The Peano's square-filling curve $p:I\to I^2$ turn's out to be Hölder continuous with exponent $1/2$ on the unit interval $I$ (a quick way to see it, is to note that $p$ is a fixed point of a suitable contraction $T:C(I,I^2)\to C(I,I^2)$, and the non-empty, closed subset of curves with modulus of continuity $\omega(t):=ct^{1/2}$ is $T$-invariant, for a suitable choice of $c$, so that $p$ is therein).

For the same reason, the more general analogous $n$-cube-filling curves $I\to I^n$ (e.g. described in the same Peano paper) are Hölder continuous with exponent $1/n$.

On the other hand, for any $1\le k\le n$, by elementary considerations on Hausdorff measures, no $\alpha$-Hölder continuous map $I^k\to I^n$ with exponent $\alpha > k/n $ can be surjective. The natural questions are therefore:

Given $1\le k\le n$, does there exist an $\alpha$-Hölder continuous map $I^k\to I^n$ with exponent $\alpha=k/n$? Otherwise, what is the best exponent $\alpha$ obtainable for such a surjective map? In particular, is there a simple construction for the case $I^2\to I^3$? (Actually, we may focus on this last question, which appears to be the simpler non-trivial case).

Summing up the above remarks, the answer is affirmative if $k=1$ or if $k=n$, and we may also note that if for a pair $(k,n)$ there is such a surjective map $q:I^k\to I^n$, then the map $(x_1,\dots,x_m)\mapsto (q(x_1), q(x_2),\dots ,q(x_m))$ is also a surjective map $I^{mk}\to I^{mn}$ with the same exponent $k/n$ of $q$. Also, we may consider compositions of maps, so that affirmative answers for $(k,n)$ and $(n,m)$ imply the affirmative answer for $(k,m)$.

Update 08.01.16.   The only answer received so far suggests a nice article, yet not related with this question (the only theorem in that paper that deals with Hölder maps is Thm 2.1, but has nothing or very little to do with the present problem, since it is about $\mathbb{R}$-valued functions, that is $n=1$ (existence of Hölder functions on a metric space which map surjectively onto an interval is a non-trivial problem only for totally disconnected spaces). 

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    $\begingroup$ That's a great question! It reminds of the open question whether there is an embedding from $\mathbb{R}^k$ with the snowflaked metric $\lVert\cdot\rVert^{\alpha}$ (where $\alpha <1$) into $\mathbb{R}^n$ whenever $k/\alpha< n$. Your question feels a bit of a dual to that. $\endgroup$ Apr 27, 2015 at 9:07

3 Answers 3


There are such surjections with critical Hölder exponent for any pair of dimensions k < n. Stong showed that there is a bijection $\mathbb Z^k \to \mathbb Z^n$ that is Hölder continuous with exponent $k/n$:

R. Stong, Mapping $\mathbb Z^r$ into $\mathbb Z^s$ with Maximal Contraction, Discrete Comput Geom 20:131–138 (1998)

A limit construction can then be used to obtain surjections from $\mathbb R^k$ to $\mathbb R^n$ of the same regularity, which also implies the surjection result for cubes. Some details and further interesting discussions about such maps are contained in section 9.1 of the following notes by Semmes:

S. Semmes, Where the Buffalo Roam: Infinite Processes and Infinite Complexity, arXiv:math/0302308v1 (2003)


(This is not a complete answer, but I cannot comment.)


Edit: To clarify, I should first observe, as Willie Wong points out in the comments, that there is a typo in the original question. Simple Hausdorff dimension arguments show that there can be no $\alpha$-Hölder map from $I^k$ onto $I^n$ with $\alpha>k/n$. (The question says the opposite.) The question is therefore: what is the largest value of $\alpha$ for which we can find such a map?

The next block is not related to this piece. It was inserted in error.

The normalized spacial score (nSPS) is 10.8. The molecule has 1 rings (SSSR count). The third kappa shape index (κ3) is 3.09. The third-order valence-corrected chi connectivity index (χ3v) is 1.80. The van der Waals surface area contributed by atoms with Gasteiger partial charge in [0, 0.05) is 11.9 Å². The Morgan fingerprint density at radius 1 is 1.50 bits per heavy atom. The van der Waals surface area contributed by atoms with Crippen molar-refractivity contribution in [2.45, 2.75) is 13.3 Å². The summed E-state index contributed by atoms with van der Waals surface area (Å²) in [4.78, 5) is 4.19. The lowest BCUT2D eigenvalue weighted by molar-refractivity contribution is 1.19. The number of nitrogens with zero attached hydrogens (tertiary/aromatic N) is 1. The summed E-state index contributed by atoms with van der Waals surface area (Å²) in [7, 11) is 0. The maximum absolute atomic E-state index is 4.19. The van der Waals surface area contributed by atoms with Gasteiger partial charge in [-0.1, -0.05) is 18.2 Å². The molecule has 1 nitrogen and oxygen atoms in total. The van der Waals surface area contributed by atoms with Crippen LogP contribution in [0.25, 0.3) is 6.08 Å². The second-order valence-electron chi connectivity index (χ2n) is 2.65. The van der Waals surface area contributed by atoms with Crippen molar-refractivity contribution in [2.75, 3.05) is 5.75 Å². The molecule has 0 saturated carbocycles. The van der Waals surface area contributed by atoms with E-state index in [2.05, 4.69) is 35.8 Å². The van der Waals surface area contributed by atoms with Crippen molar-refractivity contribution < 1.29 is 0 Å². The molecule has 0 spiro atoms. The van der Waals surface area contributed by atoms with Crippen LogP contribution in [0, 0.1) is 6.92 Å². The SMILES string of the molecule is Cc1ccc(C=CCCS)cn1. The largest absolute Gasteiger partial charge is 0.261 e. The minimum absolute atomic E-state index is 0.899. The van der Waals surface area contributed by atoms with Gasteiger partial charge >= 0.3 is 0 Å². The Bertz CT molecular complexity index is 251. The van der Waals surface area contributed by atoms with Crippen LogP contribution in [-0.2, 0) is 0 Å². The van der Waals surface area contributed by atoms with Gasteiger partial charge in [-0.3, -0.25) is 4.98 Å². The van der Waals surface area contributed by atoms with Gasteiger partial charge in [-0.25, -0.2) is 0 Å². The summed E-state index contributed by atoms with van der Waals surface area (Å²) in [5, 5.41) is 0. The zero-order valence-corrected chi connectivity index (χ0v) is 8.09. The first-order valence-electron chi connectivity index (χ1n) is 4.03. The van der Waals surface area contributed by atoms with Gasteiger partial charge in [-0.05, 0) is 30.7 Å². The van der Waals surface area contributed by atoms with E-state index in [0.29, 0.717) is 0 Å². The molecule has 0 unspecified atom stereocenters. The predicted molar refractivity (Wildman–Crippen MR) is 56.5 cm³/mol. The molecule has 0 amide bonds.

It follows immediately from the main result of

Tamás Keleti, András Máthé, Ondřej Zindulka: Hausdorff dimension of metric spaces and Lipschitz maps onto cubes, https://arxiv.org/pdf/1203.0686.pdf

that for every $\alpha<k/n$ there is an $\alpha$-Hölder map from $I^k$ onto $I^n$.

In the general metric space case of that theorem, a map with optimal Hölder exponent need not exist.

In this very specific case, I would bet that it does, but I don't have a specific construction in mind.

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    $\begingroup$ The question has a typo. It is always easier to get maps with smaller Hölder exponent. $\endgroup$
    – user71045
    Apr 27, 2015 at 12:45
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    $\begingroup$ I can believe that it might follow from the main theorem of that paper, but I don't see that it follows immediately! I am a bit rusty - maybe I am missing a well-known fact about maps between cubes in $\mathbb{R}^n$? The theorem in the paper does not talk about surjective maps - although in the case of maps to the interval, surjectivity is obvious, I can imagine that this need not be the case in higher dimensions. Can you provide more details of why that theorem implies your claim? $\endgroup$
    – jwg
    Apr 29, 2015 at 15:59
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    $\begingroup$ Yes, the only theorem in that paper that deals with Hoelder maps is Thm 2.1, but has nothing or very little to see with the present problem. $\endgroup$ Jan 8, 2016 at 10:25

Arnold posed a problem (1988-5 in "Arnold's problems") if there is a surjective map $[0,1]^2 \to [0,1]^3$ with Holder exponent $2/3$. E. V. Shchepin proved that one can get arbitrarily close to that (and to $n/m$ in generic case $[0,1]^n\to[0,1]^m$). See:

Shchepin, E.V. On Hölder maps of cubes. Math Notes 87, 757–767 (2010). https://doi.org/10.1134/S0001434610050135

The problem of construction of a map that attains exact exponent n/m -- remains open, as far as I know.


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